Squatting Homeowner Shames Bank into New Loan

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    NEWSLETTERS

    After pulling the bank's locks off of her old home herself, a squatter is getting legal after convincing her bank to finally modify the terms of the loan.

    Tanya Dennis is finally home again. As in, she owns the house she's lived in for 27 years again -- after breaking into it and living there illegally following a foreclosure.

    Dennis, 63, a former vice-principal at Oakland's Castlemont High, had been living in her old house in South Berkeley after a sherrif's eviction following Wells-Fargo's foreclosure on the property, according to The Bay Citizen.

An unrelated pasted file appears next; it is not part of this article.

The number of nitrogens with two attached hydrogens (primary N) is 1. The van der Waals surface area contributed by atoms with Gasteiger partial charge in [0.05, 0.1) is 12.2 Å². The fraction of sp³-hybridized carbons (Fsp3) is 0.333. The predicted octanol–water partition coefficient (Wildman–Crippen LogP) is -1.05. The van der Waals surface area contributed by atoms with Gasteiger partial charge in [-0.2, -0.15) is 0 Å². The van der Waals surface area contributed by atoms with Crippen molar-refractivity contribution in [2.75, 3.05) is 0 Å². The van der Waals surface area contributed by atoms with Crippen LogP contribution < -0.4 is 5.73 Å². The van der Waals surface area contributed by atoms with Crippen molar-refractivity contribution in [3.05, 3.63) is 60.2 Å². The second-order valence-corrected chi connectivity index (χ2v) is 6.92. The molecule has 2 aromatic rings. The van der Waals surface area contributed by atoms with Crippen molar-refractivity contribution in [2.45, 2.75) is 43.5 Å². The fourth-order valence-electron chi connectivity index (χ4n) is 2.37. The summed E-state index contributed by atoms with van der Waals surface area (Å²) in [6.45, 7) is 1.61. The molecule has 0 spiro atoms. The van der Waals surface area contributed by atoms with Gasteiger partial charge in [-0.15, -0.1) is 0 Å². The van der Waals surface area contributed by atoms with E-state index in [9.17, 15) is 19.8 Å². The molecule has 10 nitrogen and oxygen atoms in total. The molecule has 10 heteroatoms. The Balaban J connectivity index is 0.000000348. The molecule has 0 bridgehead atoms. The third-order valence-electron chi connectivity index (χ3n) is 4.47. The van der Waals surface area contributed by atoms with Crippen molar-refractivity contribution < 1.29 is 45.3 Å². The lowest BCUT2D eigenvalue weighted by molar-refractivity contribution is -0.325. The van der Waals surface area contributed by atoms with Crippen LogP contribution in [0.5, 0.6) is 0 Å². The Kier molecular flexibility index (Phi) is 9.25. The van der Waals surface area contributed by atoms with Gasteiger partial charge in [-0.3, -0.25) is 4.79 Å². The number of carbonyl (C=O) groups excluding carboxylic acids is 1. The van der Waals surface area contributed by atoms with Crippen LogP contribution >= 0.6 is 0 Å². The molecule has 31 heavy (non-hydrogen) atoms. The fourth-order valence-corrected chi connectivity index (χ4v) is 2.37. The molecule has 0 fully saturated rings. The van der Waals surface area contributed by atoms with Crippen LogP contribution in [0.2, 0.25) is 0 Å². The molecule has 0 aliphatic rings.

Following a series of very public demonstrations -- from breaking back into her old house with aid of a locksmith to publicly confronting Wells-Fargo's CEO during shareholder meetings -- the bank finally agreed to change the terms of her loan that would allow her to return home.

    A spokeswoman for the bank said that changing the money Dennis owes on the home from $484,000 to $365,000 had nothing to do with her efforts, but is because the bank "wants to keep homeowners in their homes." It's unclear why Dennis was kicked out in the first place if that's the lender's goal, but oh well.